If you are lucky enough you will get a break after an inspection. In this break you might be able to recall some of the most relevant features that might make your life bearable in this last place that you’ve just seen. But the truth is, most of the times you don’t even have these 5 crucial minutes of reflection, because you have to stress off to the next place, because – as already mentioned – you need to inspect as many as places as possible because they don’t give you enough information in the first place…
So, after a few weekends of doing this, throw in a few additional inspections during the week, your mind gets completely clogged up with too many places and too many particulars, all of which make no sense anymore when trying to remember a place.
At roughly this stage of endless inspections you decide: this is it, I will hand in an application now, just get this over and done with. So you get in touch with the next real estater – well, and then the actual process of snake oil selling begins. While you tell the realo you would like to have another look before you make a decision, he says you need to make a deposit. So it will be a $500 look. But even then you are given only a few minutes, and during another inspection the realo is holding at ‘your’ place that you have already applied and paid a deposit for. So there they are again, all these people asking all these question, and there are you again, overloaded, confused, trying to make sense of it all, and 8.5 minutes later you’re back out again, and still have no clue what this place is about – but have already paid for it.
And because real estaters are eager beavers, by this stage they will have already up-tangled you in the full-Monty of the scrutinising application process (while you still have not had a proper second look at the place). They will have checked you out, your history and everything else about each second of your life they want you to put in their ‘tenancy forms’, only to then call you with the “good news” – You Have Been Approved! (while you still have not had a proper second look at the place) Fuck mate, OF COURSE have we been approved, we will send you $25,000 every year while being completely fuzz-free people, who would not want us?? But the realo makes it sound as if they’re doing us a favour. And then they want more money, bonds and 6 weeks rent upfront and whatnot. But they few things that he and you agreed on need repairing at the new place, these will not get mentioned anymore the moment you sign and pay the first money.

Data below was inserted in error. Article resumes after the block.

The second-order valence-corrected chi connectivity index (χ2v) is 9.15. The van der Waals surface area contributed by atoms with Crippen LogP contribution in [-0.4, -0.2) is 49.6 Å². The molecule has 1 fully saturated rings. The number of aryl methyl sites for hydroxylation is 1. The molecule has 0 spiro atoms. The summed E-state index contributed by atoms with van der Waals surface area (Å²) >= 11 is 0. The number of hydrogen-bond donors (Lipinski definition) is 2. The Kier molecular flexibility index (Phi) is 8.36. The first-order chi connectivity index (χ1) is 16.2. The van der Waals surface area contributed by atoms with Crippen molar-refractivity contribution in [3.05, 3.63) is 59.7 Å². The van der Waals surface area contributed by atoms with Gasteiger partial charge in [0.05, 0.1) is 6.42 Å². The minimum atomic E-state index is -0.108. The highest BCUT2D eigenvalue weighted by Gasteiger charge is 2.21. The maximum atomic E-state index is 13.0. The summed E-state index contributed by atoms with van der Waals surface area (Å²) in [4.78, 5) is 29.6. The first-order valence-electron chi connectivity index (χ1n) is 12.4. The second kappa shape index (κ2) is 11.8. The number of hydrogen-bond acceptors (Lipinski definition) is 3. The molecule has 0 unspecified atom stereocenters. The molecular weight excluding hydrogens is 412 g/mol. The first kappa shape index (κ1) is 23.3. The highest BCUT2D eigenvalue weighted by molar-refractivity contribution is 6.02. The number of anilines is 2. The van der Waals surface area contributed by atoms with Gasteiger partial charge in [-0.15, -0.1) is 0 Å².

From then on anything YOU might want becomes completely irrelevant. From now on everything will only about spin around what deal the real estater is going to make, on your costs.
And there you are – you have just rented a place you have never really seen, without any chance of steering the process any differently that how it just happened.
This sad approach to renting just completely sucks! 🙁
I’m back. I’ve been away, and things went haywire a bit, but now I’m back. But in case you never knew, never mind. And that was it already for today. Just wanted to say Hi.
Soon more, ciao for now i. 🙂
I have been hiking in Tassie last week, and camping in the bush.
There was the scent of fire everywhere we went, during the day from controlled CFS area burnings, and at night from our (permitted) camp fire where we had our meals and baked our bread.
Today, back in my urban grind, I just got a whiff of fire coming through the window. Not sure where it came from, either from some backyard green-waste dump close by, or from some CFS intervention in farther surroundings, carried here by the wind. I instantly had a strong sentimental feeling going through me. Which is really odd, as once upon a time I would have associated the scent of fire with nothing else but danger, alertness, and the opposite of good basically.
Australian scents do create rather strange associations and emotions.